A funeral director's tips on what to do after someone dies

When someone you care about passes away, whether it’s sudden or expected due to declining health, it can be emotionally and physically overwhelming, making it difficult to know what to do next. 

From the first 24 hours to dealing with paperwork and legal matters, we sat down with Cheryl Forbes, Planner and Celebrant at Picaluna, to discuss what you should consider doing.

What to do in the first 24 hours when someone passes away 

There are many different ways to respond when someone dies, and it generally depends on the circumstances surrounding the death. Factors like when and where it happened, how the death occurred and whether it was accidental or expected. All these things will influence how you react and what you can legally do following someone’s passing.

“If the death takes place in a hospital or nursing home, you will be surrounded by professional care, and be well advised,” Cheryl says.

“If it is in a public space, then emergency services will need to be called and will provide the necessary care,” she adds.

In the first 24 hours after someone dies at home, Cheryl shares that “if the death was accidental, emergency services will need to be called and very likely the deceased person will be taken to the coroner to determine cause of death.”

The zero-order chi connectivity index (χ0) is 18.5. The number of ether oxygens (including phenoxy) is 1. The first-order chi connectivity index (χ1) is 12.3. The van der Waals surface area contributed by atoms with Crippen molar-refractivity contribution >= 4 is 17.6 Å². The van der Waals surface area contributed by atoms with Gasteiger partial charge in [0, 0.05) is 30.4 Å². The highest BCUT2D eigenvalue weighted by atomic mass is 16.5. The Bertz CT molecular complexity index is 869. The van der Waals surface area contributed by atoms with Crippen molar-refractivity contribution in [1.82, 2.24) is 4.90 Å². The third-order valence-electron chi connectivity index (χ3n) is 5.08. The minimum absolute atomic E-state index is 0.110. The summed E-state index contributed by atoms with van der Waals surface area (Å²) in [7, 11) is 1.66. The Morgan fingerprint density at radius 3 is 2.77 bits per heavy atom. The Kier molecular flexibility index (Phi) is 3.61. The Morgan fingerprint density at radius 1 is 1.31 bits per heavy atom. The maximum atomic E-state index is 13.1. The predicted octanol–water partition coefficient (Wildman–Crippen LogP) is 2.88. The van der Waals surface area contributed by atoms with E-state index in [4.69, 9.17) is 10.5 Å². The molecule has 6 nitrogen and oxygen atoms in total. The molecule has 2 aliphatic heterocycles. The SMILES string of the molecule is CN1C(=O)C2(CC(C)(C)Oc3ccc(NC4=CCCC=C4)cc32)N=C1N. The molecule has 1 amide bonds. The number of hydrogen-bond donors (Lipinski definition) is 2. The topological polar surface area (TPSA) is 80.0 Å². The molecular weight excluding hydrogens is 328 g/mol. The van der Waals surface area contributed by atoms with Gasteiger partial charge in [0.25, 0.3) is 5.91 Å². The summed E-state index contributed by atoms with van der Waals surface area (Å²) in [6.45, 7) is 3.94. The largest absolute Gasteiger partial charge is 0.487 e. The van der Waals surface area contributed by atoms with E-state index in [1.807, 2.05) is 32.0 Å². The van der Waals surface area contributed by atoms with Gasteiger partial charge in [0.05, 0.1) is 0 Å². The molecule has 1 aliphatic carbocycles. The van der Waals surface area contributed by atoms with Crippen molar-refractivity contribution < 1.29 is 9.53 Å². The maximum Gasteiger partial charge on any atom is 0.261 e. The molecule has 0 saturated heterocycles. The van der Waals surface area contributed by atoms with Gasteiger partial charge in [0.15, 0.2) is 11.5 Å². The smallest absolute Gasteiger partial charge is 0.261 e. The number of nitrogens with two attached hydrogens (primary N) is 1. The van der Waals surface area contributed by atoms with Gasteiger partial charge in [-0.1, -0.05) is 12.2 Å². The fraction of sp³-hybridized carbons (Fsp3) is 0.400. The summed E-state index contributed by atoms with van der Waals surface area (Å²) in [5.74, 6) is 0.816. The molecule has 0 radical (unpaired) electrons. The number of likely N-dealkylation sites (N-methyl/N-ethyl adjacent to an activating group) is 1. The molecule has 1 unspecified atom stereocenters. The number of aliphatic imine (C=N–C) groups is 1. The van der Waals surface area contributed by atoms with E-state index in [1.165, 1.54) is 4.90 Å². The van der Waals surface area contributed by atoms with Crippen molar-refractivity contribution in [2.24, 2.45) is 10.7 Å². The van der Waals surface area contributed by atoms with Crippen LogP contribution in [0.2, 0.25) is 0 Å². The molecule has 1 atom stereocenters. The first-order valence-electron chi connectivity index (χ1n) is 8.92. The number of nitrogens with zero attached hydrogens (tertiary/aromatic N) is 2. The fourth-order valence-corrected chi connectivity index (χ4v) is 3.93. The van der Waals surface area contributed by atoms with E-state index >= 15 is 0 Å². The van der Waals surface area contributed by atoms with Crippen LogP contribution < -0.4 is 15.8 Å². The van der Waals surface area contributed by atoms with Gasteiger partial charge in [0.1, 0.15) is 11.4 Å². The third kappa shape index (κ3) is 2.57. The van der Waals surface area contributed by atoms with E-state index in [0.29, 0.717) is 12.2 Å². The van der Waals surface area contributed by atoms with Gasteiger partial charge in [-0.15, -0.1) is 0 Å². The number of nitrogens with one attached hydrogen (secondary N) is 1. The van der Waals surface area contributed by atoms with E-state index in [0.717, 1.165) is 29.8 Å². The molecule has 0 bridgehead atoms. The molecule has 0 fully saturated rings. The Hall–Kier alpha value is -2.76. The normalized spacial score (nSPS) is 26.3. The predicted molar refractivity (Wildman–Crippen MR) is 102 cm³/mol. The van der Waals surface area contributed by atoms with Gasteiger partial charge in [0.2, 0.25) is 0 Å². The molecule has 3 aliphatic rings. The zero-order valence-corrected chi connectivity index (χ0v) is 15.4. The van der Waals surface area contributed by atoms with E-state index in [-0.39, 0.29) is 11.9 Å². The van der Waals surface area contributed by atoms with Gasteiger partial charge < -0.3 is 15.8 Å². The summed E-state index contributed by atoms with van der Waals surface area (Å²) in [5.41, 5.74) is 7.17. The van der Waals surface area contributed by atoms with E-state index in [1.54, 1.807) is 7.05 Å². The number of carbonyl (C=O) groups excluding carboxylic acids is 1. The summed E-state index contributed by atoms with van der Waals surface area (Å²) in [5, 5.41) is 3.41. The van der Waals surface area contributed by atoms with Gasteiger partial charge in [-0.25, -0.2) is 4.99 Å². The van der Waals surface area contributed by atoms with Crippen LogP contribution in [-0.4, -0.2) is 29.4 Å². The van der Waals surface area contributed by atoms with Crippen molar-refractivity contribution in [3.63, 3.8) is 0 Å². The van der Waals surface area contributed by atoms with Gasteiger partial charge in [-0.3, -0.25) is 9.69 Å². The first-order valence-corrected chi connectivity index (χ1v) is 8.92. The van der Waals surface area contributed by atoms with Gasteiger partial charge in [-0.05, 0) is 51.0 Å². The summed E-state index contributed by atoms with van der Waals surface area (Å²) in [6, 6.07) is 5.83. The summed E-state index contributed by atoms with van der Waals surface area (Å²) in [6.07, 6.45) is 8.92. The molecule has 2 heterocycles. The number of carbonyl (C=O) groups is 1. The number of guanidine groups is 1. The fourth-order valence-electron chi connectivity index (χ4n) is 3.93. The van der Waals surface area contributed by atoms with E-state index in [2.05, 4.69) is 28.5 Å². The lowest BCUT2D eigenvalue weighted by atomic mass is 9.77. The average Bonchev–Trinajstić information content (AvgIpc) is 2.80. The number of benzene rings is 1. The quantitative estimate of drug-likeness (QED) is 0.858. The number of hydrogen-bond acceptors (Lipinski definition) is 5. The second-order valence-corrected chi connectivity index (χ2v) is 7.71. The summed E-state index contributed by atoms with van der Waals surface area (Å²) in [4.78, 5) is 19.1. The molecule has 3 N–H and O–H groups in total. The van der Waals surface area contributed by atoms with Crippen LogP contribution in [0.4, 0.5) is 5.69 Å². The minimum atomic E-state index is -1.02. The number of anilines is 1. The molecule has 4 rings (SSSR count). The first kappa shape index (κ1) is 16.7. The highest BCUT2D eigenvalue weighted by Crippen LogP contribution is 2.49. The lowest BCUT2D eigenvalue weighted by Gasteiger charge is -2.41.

“This can take some time, but after the cause of death is determined they will advise that you can make funeral plans and contact a funeral director, who could make all of the arrangements for you.”  

“If the death was expected, you will need to contact a medical professional to issue the medical cause of death certificate or an interim certificate. You can then contact your funeral director to bring the person into their care and begin to make funeral arrangements.”

However, Cheryl says the biggest misconception at this time is that your loved one needs to be taken from the home immediately.

“Depending on the circumstances, it may be possible to hold a vigil at home with your person for up to five days,” she states, “this will require specialist advice, equipment and assistance. Your funeral director or death doula should be able to provide that support.”

Contact close family and friends 

Following the death of a loved one, it’s easy to forget even the most obvious things. While you are concerned about what to do in the immediate aftermath, you may not think to contact close family and friends to tell them of the passing.